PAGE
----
Sep 112022

It was inevitable that the Spanish, French, and British would fight for hundreds of years over control of the New World, and the place we now know as Florida was one of the most hotly contested. Whoever controlled Florida controlled the rich shipping lanes coming from the Spanish Caribbean, and those world powers bathed the land in blood. War is always horrible, and atrocities were committed on all three sides over the years. One happened at a small spot on the Atlantic Coast a few miles south of present-day St. Augustine in 1565.

The French had established a colony on land that Spain had claimed near what is now Jacksonville, and built Fort Caroline to protect it. King Philip II of Spain ordered General Pedro Menéndez de Aviles to remove the trespassers. The Spanish prepared for war by building a base south of there at St. Augustine.

In response, on September 10, 1565, the French sent a force commanded by Jean Ribault to attack St. Augustine. Their plan went awry when a hurricane carried their ships too far south, where they wrecked on the Florida coast near present-day Daytona Beach.

At the same time, Menéndez moved north to attack Fort Caroline. With most of the soldiers gone, the Spanish captured the French settlement, killing most of the men left there in the battle. Menéndez spared the women and children and sent them to Havana by ship.

Shortly afterward, the local Timucuan Indians reported that a group of shipwrecked Frenchmen were on the beach a few miles south of St. Augustine, trying to make their way back to Fort Caroline. Menéndez hurried back south to find 127 of them at the mouth of a small river. Mostly unarmed and without provisions, the French surrendered. But when Menéndez demanded that they give up their Protestant faith and accept Catholicism, 111 Frenchmen refused and were immediately killed.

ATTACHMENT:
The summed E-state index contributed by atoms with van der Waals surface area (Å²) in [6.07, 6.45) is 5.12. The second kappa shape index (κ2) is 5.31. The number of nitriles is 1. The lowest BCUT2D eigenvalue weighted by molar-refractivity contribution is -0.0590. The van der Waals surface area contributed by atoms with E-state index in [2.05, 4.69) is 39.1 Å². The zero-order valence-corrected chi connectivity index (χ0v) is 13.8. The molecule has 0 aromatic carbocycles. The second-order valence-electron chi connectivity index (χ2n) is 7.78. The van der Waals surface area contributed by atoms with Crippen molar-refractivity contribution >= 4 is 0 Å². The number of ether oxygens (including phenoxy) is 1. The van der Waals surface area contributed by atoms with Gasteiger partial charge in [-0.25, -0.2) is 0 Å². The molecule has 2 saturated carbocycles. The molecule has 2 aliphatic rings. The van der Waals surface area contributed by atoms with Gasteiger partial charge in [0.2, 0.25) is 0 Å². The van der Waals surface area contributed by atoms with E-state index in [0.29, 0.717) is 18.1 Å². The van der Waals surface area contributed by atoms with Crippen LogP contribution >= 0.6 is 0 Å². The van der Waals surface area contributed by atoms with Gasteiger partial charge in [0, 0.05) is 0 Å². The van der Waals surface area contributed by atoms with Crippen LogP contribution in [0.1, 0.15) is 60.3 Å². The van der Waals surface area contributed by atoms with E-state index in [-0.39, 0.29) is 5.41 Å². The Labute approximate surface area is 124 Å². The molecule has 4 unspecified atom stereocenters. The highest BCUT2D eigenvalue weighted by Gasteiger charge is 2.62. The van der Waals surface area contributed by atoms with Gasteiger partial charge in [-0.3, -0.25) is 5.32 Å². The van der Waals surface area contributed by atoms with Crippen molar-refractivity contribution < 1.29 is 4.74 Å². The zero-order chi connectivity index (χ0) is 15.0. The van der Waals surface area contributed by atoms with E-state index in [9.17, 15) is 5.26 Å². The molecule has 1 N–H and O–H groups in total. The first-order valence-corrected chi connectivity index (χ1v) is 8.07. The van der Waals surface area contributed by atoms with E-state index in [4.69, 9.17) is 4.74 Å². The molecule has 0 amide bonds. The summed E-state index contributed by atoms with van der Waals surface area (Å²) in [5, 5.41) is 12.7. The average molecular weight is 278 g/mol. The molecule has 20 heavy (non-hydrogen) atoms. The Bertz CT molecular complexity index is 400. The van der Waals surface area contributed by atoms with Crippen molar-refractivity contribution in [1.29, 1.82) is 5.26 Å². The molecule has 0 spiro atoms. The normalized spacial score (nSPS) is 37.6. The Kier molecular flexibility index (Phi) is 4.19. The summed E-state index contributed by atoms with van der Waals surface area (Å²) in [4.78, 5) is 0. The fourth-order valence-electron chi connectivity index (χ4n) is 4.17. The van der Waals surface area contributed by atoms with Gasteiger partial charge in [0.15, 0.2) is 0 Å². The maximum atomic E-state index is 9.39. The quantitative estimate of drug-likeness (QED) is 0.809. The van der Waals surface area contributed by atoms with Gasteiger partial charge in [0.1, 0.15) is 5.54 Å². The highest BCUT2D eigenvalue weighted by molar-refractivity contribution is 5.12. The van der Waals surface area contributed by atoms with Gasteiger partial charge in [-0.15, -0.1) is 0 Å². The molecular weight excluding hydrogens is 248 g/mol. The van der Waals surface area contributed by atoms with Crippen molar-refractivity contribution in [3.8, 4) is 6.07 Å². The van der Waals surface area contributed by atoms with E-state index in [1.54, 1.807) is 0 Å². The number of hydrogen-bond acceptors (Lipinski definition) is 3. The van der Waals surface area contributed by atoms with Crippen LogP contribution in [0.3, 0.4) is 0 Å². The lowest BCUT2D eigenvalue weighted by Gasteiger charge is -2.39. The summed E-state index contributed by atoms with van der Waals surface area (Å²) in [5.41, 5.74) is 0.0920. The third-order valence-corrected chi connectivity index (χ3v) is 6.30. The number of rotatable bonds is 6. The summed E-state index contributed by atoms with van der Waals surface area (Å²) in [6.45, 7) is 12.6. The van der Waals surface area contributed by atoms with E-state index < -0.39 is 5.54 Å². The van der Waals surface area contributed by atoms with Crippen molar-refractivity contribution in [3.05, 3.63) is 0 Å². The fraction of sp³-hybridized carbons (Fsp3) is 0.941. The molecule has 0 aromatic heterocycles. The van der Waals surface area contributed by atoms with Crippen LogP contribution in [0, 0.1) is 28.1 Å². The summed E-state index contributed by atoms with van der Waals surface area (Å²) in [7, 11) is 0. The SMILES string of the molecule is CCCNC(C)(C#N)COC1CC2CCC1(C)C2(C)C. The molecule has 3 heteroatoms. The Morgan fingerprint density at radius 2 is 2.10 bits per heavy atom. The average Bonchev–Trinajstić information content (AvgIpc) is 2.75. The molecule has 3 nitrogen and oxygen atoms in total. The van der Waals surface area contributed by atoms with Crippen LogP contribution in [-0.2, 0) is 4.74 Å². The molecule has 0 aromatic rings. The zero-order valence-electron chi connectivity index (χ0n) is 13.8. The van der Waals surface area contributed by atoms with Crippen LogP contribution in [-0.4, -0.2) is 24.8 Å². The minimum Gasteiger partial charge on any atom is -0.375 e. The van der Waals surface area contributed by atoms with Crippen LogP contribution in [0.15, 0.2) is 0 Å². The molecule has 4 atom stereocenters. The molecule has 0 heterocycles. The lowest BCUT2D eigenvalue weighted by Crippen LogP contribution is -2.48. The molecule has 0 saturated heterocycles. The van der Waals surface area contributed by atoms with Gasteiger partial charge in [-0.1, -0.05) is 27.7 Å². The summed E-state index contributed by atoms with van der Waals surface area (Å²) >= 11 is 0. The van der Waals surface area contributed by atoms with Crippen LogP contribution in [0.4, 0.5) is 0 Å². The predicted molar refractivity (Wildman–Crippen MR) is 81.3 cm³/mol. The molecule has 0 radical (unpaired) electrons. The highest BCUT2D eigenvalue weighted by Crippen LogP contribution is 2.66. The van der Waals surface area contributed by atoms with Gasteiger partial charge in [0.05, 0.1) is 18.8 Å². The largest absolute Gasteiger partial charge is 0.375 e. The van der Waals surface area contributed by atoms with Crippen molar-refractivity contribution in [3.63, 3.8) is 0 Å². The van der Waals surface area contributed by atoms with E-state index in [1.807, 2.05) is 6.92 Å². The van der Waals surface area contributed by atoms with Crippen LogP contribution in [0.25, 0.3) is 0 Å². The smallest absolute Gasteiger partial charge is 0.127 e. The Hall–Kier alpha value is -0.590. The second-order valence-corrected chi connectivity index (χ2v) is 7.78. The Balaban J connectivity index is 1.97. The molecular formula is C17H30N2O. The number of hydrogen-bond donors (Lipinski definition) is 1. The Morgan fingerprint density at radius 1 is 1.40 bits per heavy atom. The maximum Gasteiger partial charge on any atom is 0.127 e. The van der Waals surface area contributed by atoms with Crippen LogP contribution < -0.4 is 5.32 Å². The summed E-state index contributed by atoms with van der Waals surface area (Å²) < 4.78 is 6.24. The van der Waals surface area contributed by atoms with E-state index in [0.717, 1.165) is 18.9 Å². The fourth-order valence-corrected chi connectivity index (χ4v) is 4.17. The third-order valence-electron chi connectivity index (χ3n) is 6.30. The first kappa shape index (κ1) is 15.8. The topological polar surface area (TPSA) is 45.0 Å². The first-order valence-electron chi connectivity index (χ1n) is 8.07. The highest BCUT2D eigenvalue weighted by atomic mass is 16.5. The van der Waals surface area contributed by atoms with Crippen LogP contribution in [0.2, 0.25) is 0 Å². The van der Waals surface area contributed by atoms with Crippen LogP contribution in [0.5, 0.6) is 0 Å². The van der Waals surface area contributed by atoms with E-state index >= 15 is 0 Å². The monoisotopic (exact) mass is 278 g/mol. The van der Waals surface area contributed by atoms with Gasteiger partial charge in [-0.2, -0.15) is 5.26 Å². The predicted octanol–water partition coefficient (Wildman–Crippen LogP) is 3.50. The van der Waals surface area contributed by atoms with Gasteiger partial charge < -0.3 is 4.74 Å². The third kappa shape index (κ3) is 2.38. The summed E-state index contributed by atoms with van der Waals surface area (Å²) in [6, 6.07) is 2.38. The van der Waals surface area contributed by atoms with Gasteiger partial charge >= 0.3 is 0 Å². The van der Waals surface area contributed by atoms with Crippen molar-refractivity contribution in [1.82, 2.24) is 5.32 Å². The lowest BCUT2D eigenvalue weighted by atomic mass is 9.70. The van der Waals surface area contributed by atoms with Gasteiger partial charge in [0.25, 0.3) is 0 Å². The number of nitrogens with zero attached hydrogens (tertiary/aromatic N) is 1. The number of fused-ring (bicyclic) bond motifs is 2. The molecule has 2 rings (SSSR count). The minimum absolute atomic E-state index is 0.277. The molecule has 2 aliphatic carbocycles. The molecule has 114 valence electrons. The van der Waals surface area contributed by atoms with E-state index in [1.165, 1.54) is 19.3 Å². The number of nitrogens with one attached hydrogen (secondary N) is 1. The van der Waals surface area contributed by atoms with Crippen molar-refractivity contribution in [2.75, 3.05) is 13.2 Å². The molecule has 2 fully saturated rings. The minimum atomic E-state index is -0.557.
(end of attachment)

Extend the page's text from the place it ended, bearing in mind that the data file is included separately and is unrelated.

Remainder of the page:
The horror was repeated just two weeks later when another group of 134 French shipwreck survivors appeared at the inlet, including their leader, Jean Ribault. Unaware of what had happened to their countrymen, they surrendered to the Spanish, and once again, Menéndez ordered his prisoners to renounce their faith. When they refused, they were all massacred. From that time on, the inlet and river were called Matanzas, which is Spanish for “slaughters.”

Eventually, the French gave up on Florida, only to be replaced by the British. They had unsuccessfully laid siege to St. Augustine twice, in 1702 and again in 1740, giving up when their cannonballs bounced off the impenetrable walls of the massive Castillo de San Marcos that protected the seaside approach to the city. Florida Governor Manuel de Montiano knew it was only a matter of time before they returned, and recognized a weak point in his defenses; the undefended inlet at Matanzas. The British could come up the river and attack from the rear, avoiding the deadly guns of the Castillo. Governor Montiano ordered a fort to be built to guard this vulnerable point.

Convicts, slaves, and Spanish troops were pressed into service to build the fort, which was located on present-day Rattlesnake Island, with a strategic position commanding Matanzas Inlet.

As the fort, which the Spanish named Torre de Matanzas (Matanzas Tower), was nearing completion in 1742, a British fleet of twelve ships approached but were driven off by cannon fire. This brief skirmish was the only time the fort fired on an enemy, but it proved how wise the decision to build it had been.

The fort is a masonry structure made of coquina, the same shell stone building material used at the Castillo de San Marcos. It was armed with five cannon, four six-pounders and one eighteen-pounder. Duty at the fort was on a rotating basis for soldiers stationed at the Castillo, usually for three weeks at a time. Typically one officer, four infantrymen, and two gunners were stationed there.